Gorillaz, the British, Grammy-winning, virtual band that is the brain child of Blur’s Damon Albarn and comic book artist Jamie Hewlett, has achieved international renown with a genre-transcending sound that combines elements of hip-hop, R&B, electronic and alternative music. Collaborating with musicians from across the spectrum of contemporary popular music, Gorillaz consistently impresses with its ability to redefine its sound and appearance in each album. The result remains something wholly original and constantly captivating.
Gorillaz’ third LP, “Plastic Beach,” emerged out of Albarn’s fascination with pieces of plastic he found at a beach near his home in England. Through the course of 16 songs, he paints a picture of that plastic beach, allowing us to inhabit the tainted tranquility of its hazy atmosphere. In some ways, the record is a concept album; from beginning to end, the songs constantly evoke the sun-drenched melancholy of Albarn’s beach, wavering from sugary synth-pop to midnight electro often in the same track.
Snoop Dogg provides the album’s opening catchphrase —“Welcome To The World Of The Plastic Beach”—on a bed of wavering strings and bursts of brass, courtesy of the Hypnotic Brass Ensemble. The introduction is not so much a series of rap verses as it is a throwback to the days of George Clinton’s space-funky spoken introductions. After a lengthy instrumental by the Lebanese National Orchestra for Oriental Arabic Music, “White Flag” evolves into a bass-thumping, hip-hop backbeat to an island videogame, as British rappers Kano and Bashy trade lyrics left and right. “Rhinestone Eyes,” the fourth song on the album–and yet the first one to actually feature Albarn’s voice–builds synths around vocal chanting to create something oddly menacing but compelling at the same time. The album’s first single, “Stylo,” comes next, featuring a distant and fuzzed-out Mos Def rapping over a retro-flavored, after-hours, electro-funk beat. Coupled with Bobby Womack’s grizzled baritone, the track plays like the soundtrack to an ‘80s blaxploitation film set in San Diego. “Superfast Jellyfish” pulls us temporarily out of the gloom as keyboard pastels color the song amidst wheezing horns and distorted, syrupy vocals by Super Furry Animals lead singer Gruff Rhys. De La Soul makes a notable appearance exchanging verses, but the real delight is in the song’s squeaky-clean chorus, on which Albarn and Rhys come together to chant the “Superfast” refrain.
The album’s standout track, “Empire Ants,” might be the best song Albarn has ever recorded under the Gorillaz name. A timid, soothing guitar joined with an airy piano and adorned with faint, seemingly endless organs illustrates a sunset on Albarn’s plastic beach while his tired, sullen voice echoes in and out of focus. The song climaxes as glass shards of synth introduce a pounding bass line and Little Dragon’s Yukimi Nagano takes over the lead vocals. Her childlike voice is peppered with a melancholy nostalgia that complements Albarn’s perfectly.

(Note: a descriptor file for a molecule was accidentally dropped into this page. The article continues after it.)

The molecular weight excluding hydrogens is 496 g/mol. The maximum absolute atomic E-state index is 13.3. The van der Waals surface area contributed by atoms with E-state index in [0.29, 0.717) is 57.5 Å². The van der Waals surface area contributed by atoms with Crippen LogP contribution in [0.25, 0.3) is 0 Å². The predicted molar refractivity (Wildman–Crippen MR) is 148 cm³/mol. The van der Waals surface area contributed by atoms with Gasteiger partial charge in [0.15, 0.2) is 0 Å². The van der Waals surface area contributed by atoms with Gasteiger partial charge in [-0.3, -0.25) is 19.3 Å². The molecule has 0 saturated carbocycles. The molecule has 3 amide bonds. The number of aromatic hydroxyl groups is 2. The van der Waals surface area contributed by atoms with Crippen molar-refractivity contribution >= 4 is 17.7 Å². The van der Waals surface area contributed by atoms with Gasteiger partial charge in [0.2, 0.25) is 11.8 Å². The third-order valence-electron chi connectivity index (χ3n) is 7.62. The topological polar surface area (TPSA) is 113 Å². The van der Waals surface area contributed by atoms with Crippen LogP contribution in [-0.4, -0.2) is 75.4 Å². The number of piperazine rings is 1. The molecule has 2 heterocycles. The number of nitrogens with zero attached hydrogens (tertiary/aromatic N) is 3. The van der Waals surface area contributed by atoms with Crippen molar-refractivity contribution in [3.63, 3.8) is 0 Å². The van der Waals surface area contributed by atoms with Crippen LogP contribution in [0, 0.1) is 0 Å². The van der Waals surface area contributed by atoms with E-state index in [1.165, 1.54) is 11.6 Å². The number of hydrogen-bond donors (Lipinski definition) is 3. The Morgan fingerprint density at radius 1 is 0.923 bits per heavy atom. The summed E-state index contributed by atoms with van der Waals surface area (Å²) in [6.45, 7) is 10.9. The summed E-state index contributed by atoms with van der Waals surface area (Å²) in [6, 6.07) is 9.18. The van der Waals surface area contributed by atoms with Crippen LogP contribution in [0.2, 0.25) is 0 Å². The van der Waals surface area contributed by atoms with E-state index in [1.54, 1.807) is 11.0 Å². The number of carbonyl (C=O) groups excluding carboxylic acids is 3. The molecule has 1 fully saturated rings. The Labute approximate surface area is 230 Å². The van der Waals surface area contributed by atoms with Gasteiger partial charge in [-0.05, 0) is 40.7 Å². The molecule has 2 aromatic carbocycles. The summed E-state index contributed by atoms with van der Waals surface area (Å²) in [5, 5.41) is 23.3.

On “Glitter Freeze,” thin glissandos of electricity ebb and flow, pausing only to hear Mark E. Smith of The Fall snarl and cackle from some post-apocalyptic loudspeaker as the song’s tones swell into chaos. Out of that chaos comes “Some Kind Of Nature,” an unusual piano romp featuring Lou Reed’s signature weathered speak-singing, urging us to “wrap up the sun and protect the girls from the spiritual poison we expel at night”–not an uncommon mantra from the Velvet Underground front man and music legend. Less common is hearing Reed’s voice cranked through Albarn’s oddball assembly line of ticks and beeps. But in the end, the hooks are undeniably appealing.
Although the album boasts its fair share of poppy material, “Plastic Beach” really shines in its darkest, weirdest moments. Whether it’s the dissonant vocals on the title track or the crushed, sepia-toned organs on “Broken,” the album functions best at bringing us into Albarn’s world, dark though it may be. The result is the band at its most mature. Gone are the days of Albarn’s pop-flavored production and quirky vocals. “Plastic Beach” demands more from the listener, inviting us to a sun-splattered ambiance where we find ourselves not entirely comfortable.
Look for Gorillaz in a rare headlining appearance at this year’s Coachella. Curious about how a virtual band can perform live? Go and find out—the performance is surely not to be missed.